On the 15th January 1947, a young woman was found dead in the southern region of Los Angeles. Her name was Elizabeth Short, but she soon became known as the Black Dahlia. Her murder has never been solved, although several theories have been put forward (which we won’t be going into here. This case forms the basis of James Ellroy’s novel, the first of a series known as the L.A. Quartet, simply titled The Black Dahlia.
Book Review: The Fiends in the Furrows: An Anthology of Folk Horror, edited by David T. Neal and Christine M. Scott (2018)
Folk horror is a term that’s been applied to films more than books. The so-called ‘Unholy Trinity’ of folk horror films (1968’s Witchfinder General, 1971’s The Blood On Satan’s Claw, and 1973’s The Wicker Man) were the first to codify the genre, though it’s since been applied retrospectively to a number of other works. More recent examples include The Witch (2015), Midsommar (2019), and Kill List (2011). The Fiends in the Furrows: An Anthology of Folk Horror is an attempt to redress this balance, collecting nine short stories that each have their own fascinating take on the genre.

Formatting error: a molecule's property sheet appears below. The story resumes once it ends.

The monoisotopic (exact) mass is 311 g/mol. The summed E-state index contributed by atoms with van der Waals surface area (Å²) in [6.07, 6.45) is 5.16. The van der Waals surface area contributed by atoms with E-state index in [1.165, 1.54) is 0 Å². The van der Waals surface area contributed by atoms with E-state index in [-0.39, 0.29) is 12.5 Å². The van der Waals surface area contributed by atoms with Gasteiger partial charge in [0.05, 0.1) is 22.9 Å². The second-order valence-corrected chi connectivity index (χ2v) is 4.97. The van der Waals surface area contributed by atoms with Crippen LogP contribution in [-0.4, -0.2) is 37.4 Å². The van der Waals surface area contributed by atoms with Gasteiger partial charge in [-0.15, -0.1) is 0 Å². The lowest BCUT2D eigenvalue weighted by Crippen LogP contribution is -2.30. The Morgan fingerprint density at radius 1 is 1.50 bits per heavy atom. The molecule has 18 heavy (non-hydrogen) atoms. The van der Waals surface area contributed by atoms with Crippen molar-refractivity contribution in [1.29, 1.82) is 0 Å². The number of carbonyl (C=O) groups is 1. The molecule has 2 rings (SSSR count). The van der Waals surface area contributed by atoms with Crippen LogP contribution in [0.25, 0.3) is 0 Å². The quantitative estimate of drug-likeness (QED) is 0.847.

I have an interest in the books that authors write after completing a masterpiece. Dickens wrote Hard Times, China Mieville wrote Kraken, and Haruki Murakami wrote Colorless Tsukuru Tazaki and His Years of Pilgrimage. What these have in common is interesting. While not their best books, they are almost perfect examples of the authors’ own specific tendencies. This means that Colorless Tsukuru Tazaki features a listless male protagonist, strange quasi-magical incidents, pared-back writing style, philosophical dialogue, and much discussion of classical music. But to reduce it to a mix of the author’s cliches would be reductive, since there’s a lot more going on than that.
Atticus Book Reviews
Book reviews and reading recommendations written by volunteers and friends of the shop!